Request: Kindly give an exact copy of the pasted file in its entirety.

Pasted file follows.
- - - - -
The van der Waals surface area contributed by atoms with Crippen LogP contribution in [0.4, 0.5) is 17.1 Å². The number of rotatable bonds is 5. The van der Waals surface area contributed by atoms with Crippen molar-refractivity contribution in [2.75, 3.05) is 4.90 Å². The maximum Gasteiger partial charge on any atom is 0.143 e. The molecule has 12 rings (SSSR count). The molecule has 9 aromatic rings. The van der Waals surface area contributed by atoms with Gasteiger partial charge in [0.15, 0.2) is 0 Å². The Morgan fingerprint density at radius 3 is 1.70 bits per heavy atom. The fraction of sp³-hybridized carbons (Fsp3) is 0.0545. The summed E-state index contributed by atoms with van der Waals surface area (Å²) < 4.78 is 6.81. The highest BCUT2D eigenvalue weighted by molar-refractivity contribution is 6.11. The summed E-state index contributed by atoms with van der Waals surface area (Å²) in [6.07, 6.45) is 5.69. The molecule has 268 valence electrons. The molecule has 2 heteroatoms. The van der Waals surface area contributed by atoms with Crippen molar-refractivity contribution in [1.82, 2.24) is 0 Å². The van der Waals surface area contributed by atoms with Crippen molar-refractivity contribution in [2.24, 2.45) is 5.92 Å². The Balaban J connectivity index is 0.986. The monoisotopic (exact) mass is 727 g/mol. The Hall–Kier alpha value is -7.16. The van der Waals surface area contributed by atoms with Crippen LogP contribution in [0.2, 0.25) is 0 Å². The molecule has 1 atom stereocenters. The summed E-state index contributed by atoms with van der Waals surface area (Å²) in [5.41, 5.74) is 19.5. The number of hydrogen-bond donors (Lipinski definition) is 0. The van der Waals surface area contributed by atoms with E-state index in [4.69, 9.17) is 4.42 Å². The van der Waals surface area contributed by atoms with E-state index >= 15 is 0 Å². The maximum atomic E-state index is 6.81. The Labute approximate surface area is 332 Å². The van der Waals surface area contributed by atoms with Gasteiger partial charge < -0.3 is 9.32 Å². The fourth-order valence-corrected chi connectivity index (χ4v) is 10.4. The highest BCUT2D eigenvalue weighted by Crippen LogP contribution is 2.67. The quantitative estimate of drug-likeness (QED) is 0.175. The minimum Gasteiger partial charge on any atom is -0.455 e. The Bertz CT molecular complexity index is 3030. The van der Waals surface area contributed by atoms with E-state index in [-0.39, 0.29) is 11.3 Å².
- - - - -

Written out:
The van der Waals surface area contributed by atoms with Crippen LogP contribution in [0.4, 0.5) is 17.1 Å². The number of rotatable bonds is 5. The van der Waals surface area contributed by atoms with Crippen molar-refractivity contribution in [2.75, 3.05) is 4.90 Å². The maximum Gasteiger partial charge on any atom is 0.143 e. The molecule has 12 rings (SSSR count). The molecule has 9 aromatic rings. The van der Waals surface area contributed by atoms with Gasteiger partial charge in [0.15, 0.2) is 0 Å². The Morgan fingerprint density at radius 3 is 1.70 bits per heavy atom. The fraction of sp³-hybridized carbons (Fsp3) is 0.0545. The summed E-state index contributed by atoms with van der Waals surface area (Å²) < 4.78 is 6.81. The highest BCUT2D eigenvalue weighted by molar-refractivity contribution is 6.11. The summed E-state index contributed by atoms with van der Waals surface area (Å²) in [6.07, 6.45) is 5.69. The molecule has 268 valence electrons. The molecule has 2 heteroatoms. The van der Waals surface area contributed by atoms with Crippen molar-refractivity contribution in [1.82, 2.24) is 0 Å². The van der Waals surface area contributed by atoms with Crippen molar-refractivity contribution in [2.24, 2.45) is 5.92 Å². The Balaban J connectivity index is 0.986. The monoisotopic (exact) mass is 727 g/mol. The Hall–Kier alpha value is -7.16. The van der Waals surface area contributed by atoms with Crippen LogP contribution in [0.2, 0.25) is 0 Å². The molecule has 1 atom stereocenters. The summed E-state index contributed by atoms with van der Waals surface area (Å²) in [5.41, 5.74) is 19.5. The number of hydrogen-bond donors (Lipinski definition) is 0. The van der Waals surface area contributed by atoms with E-state index in [4.69, 9.17) is 4.42 Å². The van der Waals surface area contributed by atoms with E-state index >= 15 is 0 Å². The maximum atomic E-state index is 6.81. The Labute approximate surface area is 332 Å². The van der Waals surface area contributed by atoms with Gasteiger partial charge < -0.3 is 9.32 Å². The fourth-order valence-corrected chi connectivity index (χ4v) is 10.4. The highest BCUT2D eigenvalue weighted by Crippen LogP contribution is 2.67. The quantitative estimate of drug-likeness (QED) is 0.175. The minimum Gasteiger partial charge on any atom is -0.455 e. The Bertz CT molecular complexity index is 3030. The van der Waals surface area contributed by atoms with E-state index in [-0.39, 0.29) is 11.3 Å².